Digital journalism challenging the old school rules
Not all reporters are fond of digital journalism because they see it challenging the ethics of journalism.
The best example is the sanctity of the newsroom. In the pre-digital newsroom, the news stories being produced for future issues were like trade secrets. Reporters who discussed stories in progress outside the newsroom walls risked being hauled into the editor’s office and berated or, worse case scenario, fired.
In today’s digital newsroom there are no walls. News is not protected until it rolls off the presses. Instead, articles are instantly posted to the news outlet’s website and shared through social media channels. Increasingly, journalists will use their own social media to develop a story. I know of one reporter who routinely tweets that she is about to interview a celebrity or CEO and asks her followers what questions they would like her to ask the individual, a practice known as crowd sourcing.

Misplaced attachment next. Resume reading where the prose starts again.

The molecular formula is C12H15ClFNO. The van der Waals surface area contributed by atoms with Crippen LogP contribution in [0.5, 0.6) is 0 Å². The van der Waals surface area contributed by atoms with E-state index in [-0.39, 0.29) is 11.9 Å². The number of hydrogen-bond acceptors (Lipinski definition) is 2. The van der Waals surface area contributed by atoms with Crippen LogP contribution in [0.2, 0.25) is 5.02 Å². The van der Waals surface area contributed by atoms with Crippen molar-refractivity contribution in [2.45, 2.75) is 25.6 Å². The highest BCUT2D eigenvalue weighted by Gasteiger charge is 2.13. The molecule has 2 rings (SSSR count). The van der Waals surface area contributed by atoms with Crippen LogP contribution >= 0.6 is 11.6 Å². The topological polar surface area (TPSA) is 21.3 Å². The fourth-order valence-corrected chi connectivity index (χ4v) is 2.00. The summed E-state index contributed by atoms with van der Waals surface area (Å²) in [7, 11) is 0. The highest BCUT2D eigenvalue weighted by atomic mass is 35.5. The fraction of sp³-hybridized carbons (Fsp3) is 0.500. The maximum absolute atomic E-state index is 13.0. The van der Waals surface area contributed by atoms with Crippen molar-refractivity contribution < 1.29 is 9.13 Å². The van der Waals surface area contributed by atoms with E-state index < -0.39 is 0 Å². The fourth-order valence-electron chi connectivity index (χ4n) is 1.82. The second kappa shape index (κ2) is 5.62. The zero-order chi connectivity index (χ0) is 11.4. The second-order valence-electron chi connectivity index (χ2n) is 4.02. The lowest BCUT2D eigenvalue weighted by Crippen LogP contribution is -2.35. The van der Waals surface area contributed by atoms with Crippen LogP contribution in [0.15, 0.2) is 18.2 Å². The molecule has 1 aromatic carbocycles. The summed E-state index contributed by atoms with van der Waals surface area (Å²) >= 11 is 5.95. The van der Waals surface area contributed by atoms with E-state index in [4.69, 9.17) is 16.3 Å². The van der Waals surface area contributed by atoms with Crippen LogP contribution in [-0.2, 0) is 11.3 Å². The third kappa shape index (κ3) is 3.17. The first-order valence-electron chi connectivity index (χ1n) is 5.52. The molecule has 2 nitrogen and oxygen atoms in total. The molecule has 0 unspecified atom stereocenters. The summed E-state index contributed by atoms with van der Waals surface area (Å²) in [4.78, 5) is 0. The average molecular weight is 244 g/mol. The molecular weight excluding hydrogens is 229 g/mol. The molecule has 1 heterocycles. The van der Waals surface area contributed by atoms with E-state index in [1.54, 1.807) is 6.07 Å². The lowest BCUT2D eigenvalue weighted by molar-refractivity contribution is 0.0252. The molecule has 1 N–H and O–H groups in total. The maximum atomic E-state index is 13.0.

The web-first news approach and experiments in open newsrooms are a result of the changing media ecosystem. News outlets today compete against bloggers, tweeters and citizen journalists, who instantly post news. As a result we are seeing Ivory Tower journalism crumbling and journalism ethics evolving – yet many old school reporters are reluctant to change and cling to the past.
There’s been a great deal written about this topic. Here are a few of the better posts on the subject.
• Social media poses digital dilemmas for journalists – Journalism Ethics for the Global Citizen
• Ethical Challenges for Digital Journalism – Richard Gingras, head of Google News Products
• ‘Rules of the Road’: A conversation starter on digital journalism ethics – Steve Buttry, The Buttry Diary
• Online Journalism Ethics – Poynter Institute
• A Revolution in Ethics – Center for Journalism Ethics, University of Wisconsin-Madison